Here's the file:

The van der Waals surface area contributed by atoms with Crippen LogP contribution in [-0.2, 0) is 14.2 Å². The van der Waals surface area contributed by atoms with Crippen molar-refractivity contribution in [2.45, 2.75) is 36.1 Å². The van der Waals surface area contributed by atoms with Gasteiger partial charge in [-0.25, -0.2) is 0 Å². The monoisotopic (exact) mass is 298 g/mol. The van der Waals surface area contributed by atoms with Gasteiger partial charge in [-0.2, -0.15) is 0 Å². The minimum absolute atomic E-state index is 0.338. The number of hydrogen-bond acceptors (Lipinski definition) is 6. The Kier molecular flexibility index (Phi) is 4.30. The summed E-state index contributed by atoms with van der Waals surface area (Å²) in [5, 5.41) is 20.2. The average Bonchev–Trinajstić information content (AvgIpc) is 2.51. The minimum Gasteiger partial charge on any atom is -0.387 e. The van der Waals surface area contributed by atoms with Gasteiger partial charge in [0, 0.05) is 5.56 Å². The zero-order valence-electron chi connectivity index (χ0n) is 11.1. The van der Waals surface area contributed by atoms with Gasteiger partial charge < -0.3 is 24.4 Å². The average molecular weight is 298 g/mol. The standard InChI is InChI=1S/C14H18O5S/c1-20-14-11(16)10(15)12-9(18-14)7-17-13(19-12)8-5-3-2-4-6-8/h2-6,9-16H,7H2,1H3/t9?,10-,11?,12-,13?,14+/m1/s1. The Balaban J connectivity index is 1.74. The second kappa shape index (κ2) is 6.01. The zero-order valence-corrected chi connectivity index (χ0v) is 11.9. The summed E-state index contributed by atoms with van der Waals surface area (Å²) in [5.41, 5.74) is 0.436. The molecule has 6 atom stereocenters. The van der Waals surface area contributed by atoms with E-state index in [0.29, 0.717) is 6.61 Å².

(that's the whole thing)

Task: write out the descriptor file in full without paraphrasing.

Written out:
The van der Waals surface area contributed by atoms with Crippen LogP contribution in [-0.2, 0) is 14.2 Å². The van der Waals surface area contributed by atoms with Crippen molar-refractivity contribution in [2.45, 2.75) is 36.1 Å². The van der Waals surface area contributed by atoms with Gasteiger partial charge in [-0.25, -0.2) is 0 Å². The monoisotopic (exact) mass is 298 g/mol. The van der Waals surface area contributed by atoms with Gasteiger partial charge in [-0.2, -0.15) is 0 Å². The minimum absolute atomic E-state index is 0.338. The number of hydrogen-bond acceptors (Lipinski definition) is 6. The Kier molecular flexibility index (Phi) is 4.30. The summed E-state index contributed by atoms with van der Waals surface area (Å²) in [5, 5.41) is 20.2. The average Bonchev–Trinajstić information content (AvgIpc) is 2.51. The minimum Gasteiger partial charge on any atom is -0.387 e. The van der Waals surface area contributed by atoms with Gasteiger partial charge in [0, 0.05) is 5.56 Å². The zero-order valence-electron chi connectivity index (χ0n) is 11.1. The van der Waals surface area contributed by atoms with Gasteiger partial charge < -0.3 is 24.4 Å². The average molecular weight is 298 g/mol. The standard InChI is InChI=1S/C14H18O5S/c1-20-14-11(16)10(15)12-9(18-14)7-17-13(19-12)8-5-3-2-4-6-8/h2-6,9-16H,7H2,1H3/t9?,10-,11?,12-,13?,14+/m1/s1. The Balaban J connectivity index is 1.74. The second kappa shape index (κ2) is 6.01. The zero-order valence-corrected chi connectivity index (χ0v) is 11.9. The summed E-state index contributed by atoms with van der Waals surface area (Å²) in [5.41, 5.74) is 0.436. The molecule has 6 atom stereocenters. The van der Waals surface area contributed by atoms with E-state index in [0.29, 0.717) is 6.61 Å².